All of the names of the students involved in the incident have been removed from the report except for those of Alan Campbell and Paloma Fernandez, the two student activists who filed a lawsuit against the university in federal court in March. In addition to claims that campus safety officers violated the students’ civil rights and used excessive force, the lawsuit maintains that Loyola defamed and intentionally caused them emotional distress, according to the student newspaper, the Loyola Phoenix.

It all stems from a series of events that followed the men’s basketball team’s last home game of the season, just before it became the underdog darlings of the NCAA basketball tournament. Campbell, who’s black, and Fernandez, who’s Latina, were among a group of student activists protesting inside the student center outside Gentile Arena. They were decrying the school’s plans to spend $18.5 million—including $2 million of student tuition money—on a new athletics practice facility.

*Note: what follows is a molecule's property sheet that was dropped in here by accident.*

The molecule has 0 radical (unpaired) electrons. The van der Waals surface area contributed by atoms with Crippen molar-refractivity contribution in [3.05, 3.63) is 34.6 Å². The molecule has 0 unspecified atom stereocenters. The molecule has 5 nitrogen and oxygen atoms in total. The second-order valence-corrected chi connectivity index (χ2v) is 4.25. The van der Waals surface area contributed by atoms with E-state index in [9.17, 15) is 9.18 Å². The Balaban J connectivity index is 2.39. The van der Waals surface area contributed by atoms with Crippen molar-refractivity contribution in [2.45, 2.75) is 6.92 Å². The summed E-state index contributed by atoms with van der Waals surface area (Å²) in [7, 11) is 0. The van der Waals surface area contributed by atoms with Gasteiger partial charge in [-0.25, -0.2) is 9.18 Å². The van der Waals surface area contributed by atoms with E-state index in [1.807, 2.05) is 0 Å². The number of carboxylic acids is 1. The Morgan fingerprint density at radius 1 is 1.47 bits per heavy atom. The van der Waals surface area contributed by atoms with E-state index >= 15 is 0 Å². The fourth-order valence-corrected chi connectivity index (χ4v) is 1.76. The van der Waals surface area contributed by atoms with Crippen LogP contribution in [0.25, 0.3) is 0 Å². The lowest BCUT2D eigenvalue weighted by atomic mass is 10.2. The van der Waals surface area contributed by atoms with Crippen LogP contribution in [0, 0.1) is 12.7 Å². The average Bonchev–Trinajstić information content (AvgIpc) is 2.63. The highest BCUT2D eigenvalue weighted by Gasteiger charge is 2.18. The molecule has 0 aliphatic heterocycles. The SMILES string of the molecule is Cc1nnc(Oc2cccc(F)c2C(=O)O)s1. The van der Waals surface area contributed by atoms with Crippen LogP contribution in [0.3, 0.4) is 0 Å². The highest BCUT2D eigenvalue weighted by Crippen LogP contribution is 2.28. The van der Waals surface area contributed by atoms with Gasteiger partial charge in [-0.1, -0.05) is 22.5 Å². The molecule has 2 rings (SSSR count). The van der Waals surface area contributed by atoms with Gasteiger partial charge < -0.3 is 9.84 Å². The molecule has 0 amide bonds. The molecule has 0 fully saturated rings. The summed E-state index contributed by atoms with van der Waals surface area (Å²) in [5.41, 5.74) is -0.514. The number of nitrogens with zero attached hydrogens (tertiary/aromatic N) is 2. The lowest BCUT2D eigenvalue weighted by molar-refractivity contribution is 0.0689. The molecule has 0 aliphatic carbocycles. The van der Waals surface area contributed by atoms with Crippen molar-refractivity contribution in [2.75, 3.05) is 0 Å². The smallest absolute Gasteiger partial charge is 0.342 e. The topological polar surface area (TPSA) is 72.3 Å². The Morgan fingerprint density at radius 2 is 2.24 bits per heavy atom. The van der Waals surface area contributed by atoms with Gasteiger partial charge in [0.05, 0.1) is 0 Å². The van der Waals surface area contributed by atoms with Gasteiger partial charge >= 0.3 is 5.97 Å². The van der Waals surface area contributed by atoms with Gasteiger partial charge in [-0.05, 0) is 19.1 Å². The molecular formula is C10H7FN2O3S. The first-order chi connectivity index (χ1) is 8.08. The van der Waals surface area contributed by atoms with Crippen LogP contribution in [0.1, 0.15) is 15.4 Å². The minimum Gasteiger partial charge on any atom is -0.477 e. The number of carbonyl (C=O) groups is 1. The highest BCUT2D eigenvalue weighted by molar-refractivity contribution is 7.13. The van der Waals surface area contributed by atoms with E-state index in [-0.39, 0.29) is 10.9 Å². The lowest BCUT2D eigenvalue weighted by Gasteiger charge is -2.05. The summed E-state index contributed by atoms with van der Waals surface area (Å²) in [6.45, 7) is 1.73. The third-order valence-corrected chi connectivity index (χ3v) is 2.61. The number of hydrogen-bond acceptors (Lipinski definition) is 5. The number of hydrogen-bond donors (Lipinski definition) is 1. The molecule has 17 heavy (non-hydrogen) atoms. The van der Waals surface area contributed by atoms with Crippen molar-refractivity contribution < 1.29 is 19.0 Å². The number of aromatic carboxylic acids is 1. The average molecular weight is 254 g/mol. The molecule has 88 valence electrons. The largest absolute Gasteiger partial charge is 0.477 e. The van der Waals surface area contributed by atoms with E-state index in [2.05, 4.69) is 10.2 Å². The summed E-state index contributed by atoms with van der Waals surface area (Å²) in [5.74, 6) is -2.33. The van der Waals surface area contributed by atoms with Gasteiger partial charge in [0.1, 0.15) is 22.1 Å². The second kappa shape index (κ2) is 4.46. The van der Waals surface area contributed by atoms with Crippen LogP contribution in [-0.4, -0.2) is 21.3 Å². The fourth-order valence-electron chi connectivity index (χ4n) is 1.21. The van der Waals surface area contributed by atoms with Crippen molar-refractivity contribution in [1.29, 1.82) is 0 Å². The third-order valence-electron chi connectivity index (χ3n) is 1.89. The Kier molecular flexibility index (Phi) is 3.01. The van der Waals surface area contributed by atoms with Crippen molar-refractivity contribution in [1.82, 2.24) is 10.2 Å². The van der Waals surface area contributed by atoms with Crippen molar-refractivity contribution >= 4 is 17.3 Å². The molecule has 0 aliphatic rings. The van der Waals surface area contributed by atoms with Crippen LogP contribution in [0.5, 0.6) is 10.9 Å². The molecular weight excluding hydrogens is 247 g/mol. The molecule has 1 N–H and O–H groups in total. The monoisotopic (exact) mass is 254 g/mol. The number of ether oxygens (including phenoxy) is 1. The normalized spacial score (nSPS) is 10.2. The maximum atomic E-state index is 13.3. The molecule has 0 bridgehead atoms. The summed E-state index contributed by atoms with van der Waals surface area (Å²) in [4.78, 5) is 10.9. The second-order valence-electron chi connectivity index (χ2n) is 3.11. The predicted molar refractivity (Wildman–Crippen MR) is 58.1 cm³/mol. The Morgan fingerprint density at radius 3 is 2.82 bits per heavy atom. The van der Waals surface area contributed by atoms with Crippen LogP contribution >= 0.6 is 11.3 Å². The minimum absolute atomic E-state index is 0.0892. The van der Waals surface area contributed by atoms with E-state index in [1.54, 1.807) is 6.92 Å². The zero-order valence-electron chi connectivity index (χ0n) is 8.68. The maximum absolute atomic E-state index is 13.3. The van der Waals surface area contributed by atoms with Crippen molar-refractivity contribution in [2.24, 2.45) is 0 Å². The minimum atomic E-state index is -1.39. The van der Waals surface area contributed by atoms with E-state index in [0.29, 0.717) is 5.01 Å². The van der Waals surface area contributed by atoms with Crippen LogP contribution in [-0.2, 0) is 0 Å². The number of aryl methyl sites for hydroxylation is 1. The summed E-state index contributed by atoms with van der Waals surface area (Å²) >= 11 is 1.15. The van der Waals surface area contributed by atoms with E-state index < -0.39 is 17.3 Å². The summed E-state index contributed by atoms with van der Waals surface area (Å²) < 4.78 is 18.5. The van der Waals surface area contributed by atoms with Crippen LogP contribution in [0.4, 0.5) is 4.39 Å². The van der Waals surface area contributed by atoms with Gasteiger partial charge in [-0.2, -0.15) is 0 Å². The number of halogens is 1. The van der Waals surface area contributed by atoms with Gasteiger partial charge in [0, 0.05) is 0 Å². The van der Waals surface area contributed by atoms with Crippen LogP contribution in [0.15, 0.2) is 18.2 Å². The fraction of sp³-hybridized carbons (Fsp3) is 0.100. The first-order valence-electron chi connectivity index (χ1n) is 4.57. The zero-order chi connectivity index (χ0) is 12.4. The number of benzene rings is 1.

While protesting, they witnessed a pair of campus officers frisking two black men who were allegedly scalping tickets to a basketball game and walked over to observe the interaction. Campbell began chanting to draw attention to the officers, and he, Fernandez, and others followed the officers as they escorted the alleged scalpers away from the student center entrance.